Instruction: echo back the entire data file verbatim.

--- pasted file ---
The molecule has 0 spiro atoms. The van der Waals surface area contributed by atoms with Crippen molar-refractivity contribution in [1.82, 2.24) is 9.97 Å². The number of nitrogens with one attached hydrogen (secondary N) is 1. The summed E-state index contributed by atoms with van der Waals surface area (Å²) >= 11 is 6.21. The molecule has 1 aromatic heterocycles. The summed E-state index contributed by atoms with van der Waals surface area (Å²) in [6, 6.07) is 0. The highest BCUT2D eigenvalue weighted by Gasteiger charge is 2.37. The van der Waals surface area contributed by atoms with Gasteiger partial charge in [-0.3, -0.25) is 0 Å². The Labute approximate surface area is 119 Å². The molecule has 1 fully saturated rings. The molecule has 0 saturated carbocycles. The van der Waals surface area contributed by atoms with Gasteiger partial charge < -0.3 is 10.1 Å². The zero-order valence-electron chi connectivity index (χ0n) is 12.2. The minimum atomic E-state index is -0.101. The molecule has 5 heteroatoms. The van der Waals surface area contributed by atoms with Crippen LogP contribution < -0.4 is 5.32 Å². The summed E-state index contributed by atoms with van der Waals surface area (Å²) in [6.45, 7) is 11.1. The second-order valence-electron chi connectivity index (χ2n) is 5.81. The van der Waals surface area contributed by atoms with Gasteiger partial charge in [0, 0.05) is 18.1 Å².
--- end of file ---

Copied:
The molecule has 0 spiro atoms. The van der Waals surface area contributed by atoms with Crippen molar-refractivity contribution in [1.82, 2.24) is 9.97 Å². The number of nitrogens with one attached hydrogen (secondary N) is 1. The summed E-state index contributed by atoms with van der Waals surface area (Å²) >= 11 is 6.21. The molecule has 1 aromatic heterocycles. The summed E-state index contributed by atoms with van der Waals surface area (Å²) in [6, 6.07) is 0. The highest BCUT2D eigenvalue weighted by Gasteiger charge is 2.37. The van der Waals surface area contributed by atoms with Gasteiger partial charge in [-0.3, -0.25) is 0 Å². The Labute approximate surface area is 119 Å². The molecule has 1 fully saturated rings. The molecule has 0 saturated carbocycles. The van der Waals surface area contributed by atoms with Gasteiger partial charge < -0.3 is 10.1 Å². The zero-order valence-electron chi connectivity index (χ0n) is 12.2. The minimum atomic E-state index is -0.101. The molecule has 5 heteroatoms. The van der Waals surface area contributed by atoms with Crippen LogP contribution < -0.4 is 5.32 Å². The summed E-state index contributed by atoms with van der Waals surface area (Å²) in [6.45, 7) is 11.1. The second-order valence-electron chi connectivity index (χ2n) is 5.81. The van der Waals surface area contributed by atoms with Gasteiger partial charge in [0, 0.05) is 18.1 Å².